Demystifying RHNA: A Guide for the Perplexed Californian

Demystifying RHNA: A Guide for the Perplexed Californian

The state of California is in the midst of a Regional Housing Needs Assessment (RHNA) cycle. It happens every eight years, and with the sixth cycle currently underway, you’ve no doubt seen headlines about it. For the uninitiated, it probably seems like an alphabet soup of bureaucracy. What exactly is RHNA? How are the numbers calculated? What does this mean for local planning? And if this process has been going on for decades, why is housing in California still so expensive? Let’s dig in.

Why does RHNA exist? Without some oversight, many local regulators in California would permit little to no new housing. Given how taxes work in our state, municipalities have an incentive to attract jobs and retail, while off-loading housing onto the town next door. As a result, California doesn’t build enough housing, resulting in an ever-higher cost of living. The purpose of RHNA is to ensure that every municipality is permitting its fair share of the housing development that our state needs.

How does RHNA work? There are three stages: First, the California Department of Housing and Community Development (HCD), in consultation with the various Councils of Government (COGs), determines how much housing each region must plan for to keep up with projected population growth over an eight-year period. The cycle currently underway runs from 2021 to 2029. These allocations vary: rural Mono County only needs to accommodate 240 new housing units by 2029; metropolitan Los Angeles must plan for 1,342,827 homes over the same period.

Second, each COG –an entity that organizes the state’s various metropolitan areas — must then divide this housing up among its constituent members. For example, the San Diego Association of Governments (SANDAG) recently allocated 171,685 units across the 19 local governments it coordinates. SANGAG’s allocation process prioritized planning for housing near jobs and transit; major cities like San Diego must plan for more housing, while beach towns like Del Mar must plan for less. Other COGs may center goals like avoiding fire zones or leveraging existing infrastructure.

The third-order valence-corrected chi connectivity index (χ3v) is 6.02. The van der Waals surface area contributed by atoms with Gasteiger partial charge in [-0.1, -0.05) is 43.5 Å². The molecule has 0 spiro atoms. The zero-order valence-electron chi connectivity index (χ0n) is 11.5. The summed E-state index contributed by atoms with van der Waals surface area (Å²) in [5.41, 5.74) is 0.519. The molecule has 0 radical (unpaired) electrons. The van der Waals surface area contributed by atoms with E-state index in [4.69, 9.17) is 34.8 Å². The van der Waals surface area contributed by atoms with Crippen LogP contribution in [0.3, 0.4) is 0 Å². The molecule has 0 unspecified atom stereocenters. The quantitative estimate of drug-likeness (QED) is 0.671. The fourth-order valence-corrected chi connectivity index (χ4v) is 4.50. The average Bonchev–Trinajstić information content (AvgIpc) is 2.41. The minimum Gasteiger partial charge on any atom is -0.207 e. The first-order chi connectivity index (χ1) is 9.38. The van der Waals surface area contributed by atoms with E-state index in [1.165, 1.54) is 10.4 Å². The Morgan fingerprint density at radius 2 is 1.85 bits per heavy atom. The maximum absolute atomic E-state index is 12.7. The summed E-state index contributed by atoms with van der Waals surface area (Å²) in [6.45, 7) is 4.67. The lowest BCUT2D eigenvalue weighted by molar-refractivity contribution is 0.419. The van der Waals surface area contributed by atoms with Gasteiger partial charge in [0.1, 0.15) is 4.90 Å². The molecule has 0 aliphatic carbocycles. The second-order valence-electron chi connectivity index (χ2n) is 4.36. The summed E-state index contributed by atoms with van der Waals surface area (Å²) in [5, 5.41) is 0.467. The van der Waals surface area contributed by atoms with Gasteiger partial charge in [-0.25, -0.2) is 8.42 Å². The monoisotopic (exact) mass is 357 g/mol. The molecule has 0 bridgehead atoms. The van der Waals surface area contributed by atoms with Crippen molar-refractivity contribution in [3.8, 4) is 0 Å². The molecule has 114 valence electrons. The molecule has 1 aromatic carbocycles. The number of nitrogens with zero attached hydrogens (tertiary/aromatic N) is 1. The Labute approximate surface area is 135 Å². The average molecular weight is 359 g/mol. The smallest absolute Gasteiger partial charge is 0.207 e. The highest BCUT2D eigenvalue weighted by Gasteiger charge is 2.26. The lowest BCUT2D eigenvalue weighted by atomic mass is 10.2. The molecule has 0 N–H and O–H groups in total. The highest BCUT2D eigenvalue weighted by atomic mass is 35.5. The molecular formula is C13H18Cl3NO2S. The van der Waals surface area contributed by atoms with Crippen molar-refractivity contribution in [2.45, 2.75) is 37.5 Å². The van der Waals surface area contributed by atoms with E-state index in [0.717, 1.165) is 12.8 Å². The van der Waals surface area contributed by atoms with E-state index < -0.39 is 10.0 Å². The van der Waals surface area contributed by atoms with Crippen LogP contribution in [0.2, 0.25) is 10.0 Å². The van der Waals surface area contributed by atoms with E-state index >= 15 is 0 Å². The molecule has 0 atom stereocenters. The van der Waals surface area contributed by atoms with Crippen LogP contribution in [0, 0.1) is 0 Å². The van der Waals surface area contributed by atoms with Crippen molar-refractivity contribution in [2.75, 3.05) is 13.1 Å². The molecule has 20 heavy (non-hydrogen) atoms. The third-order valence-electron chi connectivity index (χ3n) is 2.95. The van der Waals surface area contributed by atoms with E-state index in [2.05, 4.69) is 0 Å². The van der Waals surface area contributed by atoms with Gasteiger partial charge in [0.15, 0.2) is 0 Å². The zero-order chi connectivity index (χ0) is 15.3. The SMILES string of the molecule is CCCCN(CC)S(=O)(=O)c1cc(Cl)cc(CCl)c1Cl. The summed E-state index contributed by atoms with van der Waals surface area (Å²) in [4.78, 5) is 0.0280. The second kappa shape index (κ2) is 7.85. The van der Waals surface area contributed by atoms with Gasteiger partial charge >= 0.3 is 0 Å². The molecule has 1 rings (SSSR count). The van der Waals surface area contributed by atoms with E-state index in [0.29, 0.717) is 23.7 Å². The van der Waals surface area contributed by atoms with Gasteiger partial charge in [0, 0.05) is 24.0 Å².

Finally, each municipality must develop a plan that will facilitate their fair share of housing. This means revising the local Housing Element. This document — which HCD must certify as being compliant — identifies where the city will allow developers to build new housing, how local zoning rules will be liberalized to remove barriers to development, and what programs the municipality will run to encourage income-restricted housing. For example, in Culver City — where Housing Element revisions are currently underway — local officials are considering the removal of zoning regulations that block multifamily construction.

The RHNA process has existed in some form since 1969. And yet, housing in California is still among the most expensive in the country. What gives? First, until recently, it was easy for municipalities to produce bad faith plans that looked compliant, but in reality, facilitated little housing development. For example, in the previous RHNA cycle, La Cañada Flintridge was tasked with planning for 112 homes; in practice, their “plan” didn’t facilitate any new housing construction. Many municipalities play similar games, such that little housing gets built.

Second, municipalities can sue to get out of their fair share. Wealthier suburbs have often taken this route to drive down their allocations or avoid permitting any housing. As we speak, at least 27 of the wealthiest cities in the Bay Area — many of California’s “progressive” enclaves — are currently working to avoid having to plan for their fair share of housing. At best, these appeals drag out the process; at worst, they reduce the amount of housing that municipalities must plan for — plans that, as we saw above, may not even result in actual housing getting built.

Recent reforms have chipped away at these flaws. Various bills passed since 2017 have tightened the process, setting baseline rules for local planning efforts. SB 35 even allows developers to sue for permits in municipalities that aren’t on track to permit enough housing. And as a matter of policy, the Newsom administration has set ambitious goals — as yet unrealized — for housing construction in California, which could mean stricter HCD review of local Housing Elements. Will it be enough to finally give RHNA teeth and clear out some of the local regulations blocking new housing production in the Golden State? We’re about to find out.

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